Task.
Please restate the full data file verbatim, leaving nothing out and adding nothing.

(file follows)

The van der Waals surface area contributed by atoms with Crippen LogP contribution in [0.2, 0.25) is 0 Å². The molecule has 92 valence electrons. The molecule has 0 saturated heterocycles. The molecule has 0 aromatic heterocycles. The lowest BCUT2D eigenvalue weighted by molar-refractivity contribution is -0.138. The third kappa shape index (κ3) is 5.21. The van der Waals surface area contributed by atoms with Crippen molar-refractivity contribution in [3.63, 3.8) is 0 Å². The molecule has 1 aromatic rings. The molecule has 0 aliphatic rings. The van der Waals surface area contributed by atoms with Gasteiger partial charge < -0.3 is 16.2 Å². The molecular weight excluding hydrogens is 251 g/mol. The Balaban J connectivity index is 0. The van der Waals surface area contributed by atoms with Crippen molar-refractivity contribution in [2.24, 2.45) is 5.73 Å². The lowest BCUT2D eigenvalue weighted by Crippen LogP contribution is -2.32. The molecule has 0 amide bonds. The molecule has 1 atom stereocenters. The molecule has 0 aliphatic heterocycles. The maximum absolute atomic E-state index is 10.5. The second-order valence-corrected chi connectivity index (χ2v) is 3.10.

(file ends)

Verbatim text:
The van der Waals surface area contributed by atoms with Crippen LogP contribution in [0.2, 0.25) is 0 Å². The molecule has 92 valence electrons. The molecule has 0 saturated heterocycles. The molecule has 0 aromatic heterocycles. The lowest BCUT2D eigenvalue weighted by molar-refractivity contribution is -0.138. The third kappa shape index (κ3) is 5.21. The van der Waals surface area contributed by atoms with Crippen molar-refractivity contribution in [3.63, 3.8) is 0 Å². The molecule has 1 aromatic rings. The molecule has 0 aliphatic rings. The van der Waals surface area contributed by atoms with Gasteiger partial charge < -0.3 is 16.2 Å². The molecular weight excluding hydrogens is 251 g/mol. The Balaban J connectivity index is 0. The van der Waals surface area contributed by atoms with Crippen molar-refractivity contribution in [2.24, 2.45) is 5.73 Å². The lowest BCUT2D eigenvalue weighted by Crippen LogP contribution is -2.32. The molecule has 0 amide bonds. The molecule has 1 atom stereocenters. The molecule has 0 aliphatic heterocycles. The maximum absolute atomic E-state index is 10.5. The second-order valence-corrected chi connectivity index (χ2v) is 3.10.